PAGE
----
The First Annual Report on the Ethiopian Economy
The Ethiopian Economic Association (EEC) launched Tuesday the first annual report on the Ethiopian economy. The report
was edited by Dr. Befekadu Degefe and Dr. Berhanu Nega, two prominent economists.
Dr. Berhanu Nega, President of the Ethiopian Economic Association, said at a press conference that the aim of the report was
to provide an independent assessment of the challenges the country faced and to assist the government in formulating
appropriate policies. He explained that the first volume would give basic economic data.
The EEC would like to sensitize the public on the economy and to encourage debate, dialogue and constructive criticisms.
There was emphasis – the matter of the economy should be a concern not only to the government but also a concern to the
general public, to the business and to all stakeholders.
Dr. Berhanu added, "The report is to provide a broad indicative assessment of the performance of the Ethiopian economy in
the past seventeen years in general and, in particular, for the period since the Ethiopian Peoples' Revolutionary Democratic
Front (EPRDF) took power in 1991 and briefly to review the various policies that might have contributed towards the
The report exposes the miserable conditions of the Ethiopian people. Ethiopians live in the same world with the rest of human
beings but with a different fate. An estimated 50 per cent of the population lives in absolute poverty. Ethiopia’s real per capita
GNP calculated for 1998 was 100 dollars. Twelve out of 100 children born alive do not celebrate their first birthday. Eight out
of 100 children who survive their first year die before they reach their fifth birthday. Of the millions who die prematurely of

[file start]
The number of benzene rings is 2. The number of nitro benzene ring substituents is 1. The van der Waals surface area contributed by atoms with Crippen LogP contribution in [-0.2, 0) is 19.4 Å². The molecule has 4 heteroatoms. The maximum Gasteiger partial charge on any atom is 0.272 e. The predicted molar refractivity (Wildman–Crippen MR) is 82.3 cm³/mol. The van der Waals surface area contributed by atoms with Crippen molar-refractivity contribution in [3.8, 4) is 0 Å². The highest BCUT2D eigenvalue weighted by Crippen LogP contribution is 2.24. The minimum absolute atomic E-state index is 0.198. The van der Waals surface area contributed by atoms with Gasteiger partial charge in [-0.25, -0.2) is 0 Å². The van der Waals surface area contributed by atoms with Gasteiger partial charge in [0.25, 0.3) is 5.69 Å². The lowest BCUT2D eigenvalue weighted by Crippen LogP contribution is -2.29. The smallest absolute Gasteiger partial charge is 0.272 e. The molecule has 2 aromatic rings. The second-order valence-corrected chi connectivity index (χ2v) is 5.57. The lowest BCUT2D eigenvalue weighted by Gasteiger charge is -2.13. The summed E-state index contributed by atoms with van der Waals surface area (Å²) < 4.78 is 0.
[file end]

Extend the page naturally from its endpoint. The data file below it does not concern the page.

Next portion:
tuberculosis, malaria, measles, tetanus and whooping cough, all but a few thousand live and 34 per cent are expected to survive to the age of 60.
The book encompasses all aspects of the Ethiopian economy and the last chapter deals with the policy challenges. It said, "The
most critical challenge facing the Ethiopian policymakers today and in the years ahead is the urgent task of reducing and
eventually eliminating absolute poverty. The basic objective of economic management and indeed the fundamental goal of
government everywhere and at all times is to see to it that the standard of living of their people improves over time."
The Ethiopian Economic Association in the past few years has played a positive role in organizing forums, seminars and
publishing its quarterly magazines on the Ethiopian economy. Producing the present report is, however, the biggest and difficult
challenge. One of the jokes at the press conference was that both Dr. Birhanu and Dr. Befkadu said that their wives are
witnesses of the difficulties they had gone through – sleepless nights away from wives.
The report suggests that the Ethiopian government would need to formulate a strategy urgently and to develop a policy regime
that is consistent with the objective of rolling back with the wide expanse of the poverty frontier. On the other hand, the report